An alarming number of children are being diagnosed with type 2 diabetes. A generation ago it was rare to hear about a child having type 2 diabetes—it used to be only adults who got this disease. Not anymore. Over the past 15 years, there has been a 10- to 30-fold increase in American children with type 2 diabetes, due in great part to higher rates of obesity and lower rates of physical exercise among children. Most of the affected children and youth are between the ages of 10 and 19, and more girls are affected than boys. Most are also from ethnic groups at high risk for the disease, such as those of African, Hispanic, and Asian descent. Type 2 diabetes is being diagnosed in Canadian First Nations children as young as eight years of age, and the incidence in this group is increasing rapidly. In the next generation, it is estimated that the global incidence of type 2 diabetes in kids will increase by a whopping 50%.
April 20th, 2015
It’s every traveller’s fear: Being on your dream vacation but unable to enjoy it because you’re stuck in the bathroom with a bad case of traveller’s diarrhea.
Most cases of traveller’s diarrhea can be traced back to drinking contaminated water. Hygiene standards vary across the world and, when you’re travelling, sometimes there’s just no way to know if the water is safe.
Sticking to bottled water is one option, but it might be hard to find in every location and it’s not the most environmentally-conscious option. Boiling water is another alternative, but it won’t remove all contaminants, and continuously having to create water-boiling stations can be inconvenient. That’s why travellers, especially those venturing to developing countries, need to think about their water purification needs.
April 10th, 2015
Certified Diabetes Educators assist Western Canadians with diabetes management
According to the Canadian Diabetes Association, more than nine million Canadians now live with diabetes, the statistic having nearly doubled since 2000. That number is expected to increase by 1.5 million people in coming years and will see one in three people with the disease by 2020.
With more than 20 people being newly diagnosed with the disease every hour, diabetes has become one of Canada’s foremost illnesses. In response to a nationwide concern over the disease, London Drugs has continued to grow its Certified Diabetes Educators (CDE) Program. As part of that program London Drugs offers Diabetes & Insulin Management Clinics to assist Canadians with the management of their diabetes.
Beginning in May, Certified Diabetes Educators (CDE) are available on-site to book 45-minute one-on-one personal care and consultation appointments. CDEs offer assistance to people living with diabetes in handling their disease while also guiding them by making recommendations for therapy. During each clinical session, patients receive a personalized assessment, and advice on blood glucose monitoring, safe insulin injection and overall diabetes management. With an in-store Certified Diabetes Educator, London Drugs pharmacy patients have access to a health care professional who can work regularly with them to help manage their disease.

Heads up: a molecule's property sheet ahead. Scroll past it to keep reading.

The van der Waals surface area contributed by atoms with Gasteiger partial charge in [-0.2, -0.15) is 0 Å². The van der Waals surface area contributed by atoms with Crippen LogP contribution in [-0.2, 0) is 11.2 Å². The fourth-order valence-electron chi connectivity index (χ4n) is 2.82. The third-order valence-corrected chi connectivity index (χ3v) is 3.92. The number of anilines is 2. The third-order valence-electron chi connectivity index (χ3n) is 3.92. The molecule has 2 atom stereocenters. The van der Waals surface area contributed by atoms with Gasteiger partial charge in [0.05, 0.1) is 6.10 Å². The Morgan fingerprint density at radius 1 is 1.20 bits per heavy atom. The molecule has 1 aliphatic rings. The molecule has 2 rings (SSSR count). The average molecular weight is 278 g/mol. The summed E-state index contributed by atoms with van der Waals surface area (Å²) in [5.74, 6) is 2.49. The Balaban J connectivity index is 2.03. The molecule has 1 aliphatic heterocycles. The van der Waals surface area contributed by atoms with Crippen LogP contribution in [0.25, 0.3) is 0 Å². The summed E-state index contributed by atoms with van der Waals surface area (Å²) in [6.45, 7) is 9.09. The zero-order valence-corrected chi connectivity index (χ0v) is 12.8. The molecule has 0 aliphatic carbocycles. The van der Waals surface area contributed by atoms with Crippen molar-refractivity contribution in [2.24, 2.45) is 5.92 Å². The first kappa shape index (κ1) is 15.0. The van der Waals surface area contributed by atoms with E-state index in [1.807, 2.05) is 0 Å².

Over the years, the number of Certified Diabetes Educators at London Drugs has increased to 55 across Western Canada. With pharmacy at the heart of its business, all London Drugs pharmacists are provided with the tools to identify, assess and discuss individualized risks and implications for diabetes. It is during these Diabetes Clinics that people living with diabetes are able to gain a deeper understanding and learn more about their individual disease management.
The Canadian Diabetes Association recommends that Canadians over the age of 40 be tested for diabetes every three years. Risk factors for Type 2 diabetes include a family history of the disease, high blood pressure or cholesterol as well as being a member of a high-risk group including those of Aboriginal, Asian, South Asian or African descent. Without proper management and care of diabetes, complications may arise in the form of heart, kidney or eye disease as well as potential nerve damage.
For full information on Type 2 Diabetes visit the London Drugs Health Library online or speak with a London Drugs Pharmacist at your nearest location. To learn more about London Drugs’ Diabetes Clinics, visit www.londondrugs.com/diabetesclinic to book your appointment.